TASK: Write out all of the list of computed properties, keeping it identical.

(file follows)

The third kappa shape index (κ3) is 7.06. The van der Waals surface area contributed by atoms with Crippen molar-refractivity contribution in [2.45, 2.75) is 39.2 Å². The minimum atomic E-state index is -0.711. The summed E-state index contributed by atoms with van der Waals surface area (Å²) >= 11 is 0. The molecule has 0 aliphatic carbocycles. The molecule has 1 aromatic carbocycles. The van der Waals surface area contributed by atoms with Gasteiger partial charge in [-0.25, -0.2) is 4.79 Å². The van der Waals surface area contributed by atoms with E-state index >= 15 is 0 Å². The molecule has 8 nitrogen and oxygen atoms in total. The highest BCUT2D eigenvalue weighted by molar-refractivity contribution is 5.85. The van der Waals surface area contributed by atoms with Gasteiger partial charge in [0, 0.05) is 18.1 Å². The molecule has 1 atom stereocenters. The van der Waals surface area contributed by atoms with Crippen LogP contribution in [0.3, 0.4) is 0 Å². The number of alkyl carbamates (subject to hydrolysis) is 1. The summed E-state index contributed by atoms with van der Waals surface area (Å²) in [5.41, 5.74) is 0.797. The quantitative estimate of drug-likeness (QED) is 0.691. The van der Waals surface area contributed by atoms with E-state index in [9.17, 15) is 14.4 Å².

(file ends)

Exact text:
The third kappa shape index (κ3) is 7.06. The van der Waals surface area contributed by atoms with Crippen molar-refractivity contribution in [2.45, 2.75) is 39.2 Å². The minimum atomic E-state index is -0.711. The summed E-state index contributed by atoms with van der Waals surface area (Å²) >= 11 is 0. The molecule has 0 aliphatic carbocycles. The molecule has 1 aromatic carbocycles. The van der Waals surface area contributed by atoms with Gasteiger partial charge in [-0.25, -0.2) is 4.79 Å². The van der Waals surface area contributed by atoms with E-state index >= 15 is 0 Å². The molecule has 8 nitrogen and oxygen atoms in total. The highest BCUT2D eigenvalue weighted by molar-refractivity contribution is 5.85. The van der Waals surface area contributed by atoms with Gasteiger partial charge in [0, 0.05) is 18.1 Å². The molecule has 1 atom stereocenters. The van der Waals surface area contributed by atoms with Crippen LogP contribution in [0.3, 0.4) is 0 Å². The number of alkyl carbamates (subject to hydrolysis) is 1. The summed E-state index contributed by atoms with van der Waals surface area (Å²) in [5.41, 5.74) is 0.797. The quantitative estimate of drug-likeness (QED) is 0.691. The van der Waals surface area contributed by atoms with E-state index in [9.17, 15) is 14.4 Å².